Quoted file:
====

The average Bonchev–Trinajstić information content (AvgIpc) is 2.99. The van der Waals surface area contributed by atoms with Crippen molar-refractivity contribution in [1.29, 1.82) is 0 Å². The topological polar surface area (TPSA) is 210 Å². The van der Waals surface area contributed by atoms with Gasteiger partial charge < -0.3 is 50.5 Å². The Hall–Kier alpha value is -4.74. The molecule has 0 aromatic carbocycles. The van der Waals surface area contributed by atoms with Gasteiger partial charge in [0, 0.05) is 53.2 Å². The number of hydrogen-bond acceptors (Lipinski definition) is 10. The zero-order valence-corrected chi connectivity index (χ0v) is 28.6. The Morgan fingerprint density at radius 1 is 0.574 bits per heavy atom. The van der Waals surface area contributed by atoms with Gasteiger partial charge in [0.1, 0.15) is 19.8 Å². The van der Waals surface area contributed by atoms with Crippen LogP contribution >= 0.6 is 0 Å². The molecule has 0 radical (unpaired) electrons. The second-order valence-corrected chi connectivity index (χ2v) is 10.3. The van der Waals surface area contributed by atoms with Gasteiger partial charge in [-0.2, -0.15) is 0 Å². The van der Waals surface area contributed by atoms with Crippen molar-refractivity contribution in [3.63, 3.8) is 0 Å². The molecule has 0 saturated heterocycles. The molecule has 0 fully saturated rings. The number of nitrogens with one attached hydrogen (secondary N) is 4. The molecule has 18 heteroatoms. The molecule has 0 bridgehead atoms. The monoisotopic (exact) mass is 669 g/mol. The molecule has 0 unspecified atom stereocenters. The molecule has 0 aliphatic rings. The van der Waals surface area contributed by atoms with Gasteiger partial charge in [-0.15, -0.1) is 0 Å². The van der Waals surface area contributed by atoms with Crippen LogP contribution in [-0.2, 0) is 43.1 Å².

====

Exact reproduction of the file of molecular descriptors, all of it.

The average Bonchev–Trinajstić information content (AvgIpc) is 2.99. The van der Waals surface area contributed by atoms with Crippen molar-refractivity contribution in [1.29, 1.82) is 0 Å². The topological polar surface area (TPSA) is 210 Å². The van der Waals surface area contributed by atoms with Gasteiger partial charge < -0.3 is 50.5 Å². The Hall–Kier alpha value is -4.74. The molecule has 0 aromatic carbocycles. The van der Waals surface area contributed by atoms with Gasteiger partial charge in [0, 0.05) is 53.2 Å². The number of hydrogen-bond acceptors (Lipinski definition) is 10. The zero-order valence-corrected chi connectivity index (χ0v) is 28.6. The Morgan fingerprint density at radius 1 is 0.574 bits per heavy atom. The van der Waals surface area contributed by atoms with Gasteiger partial charge in [0.1, 0.15) is 19.8 Å². The van der Waals surface area contributed by atoms with Crippen LogP contribution >= 0.6 is 0 Å². The molecule has 0 radical (unpaired) electrons. The second-order valence-corrected chi connectivity index (χ2v) is 10.3. The van der Waals surface area contributed by atoms with Gasteiger partial charge in [-0.2, -0.15) is 0 Å². The van der Waals surface area contributed by atoms with Crippen molar-refractivity contribution in [3.63, 3.8) is 0 Å². The molecule has 0 saturated heterocycles. The molecule has 0 fully saturated rings. The number of nitrogens with one attached hydrogen (secondary N) is 4. The molecule has 18 heteroatoms. The molecule has 0 bridgehead atoms. The monoisotopic (exact) mass is 669 g/mol. The molecule has 0 unspecified atom stereocenters. The molecule has 0 aliphatic rings. The van der Waals surface area contributed by atoms with Gasteiger partial charge in [-0.15, -0.1) is 0 Å². The van der Waals surface area contributed by atoms with Crippen LogP contribution in [-0.2, 0) is 43.1 Å².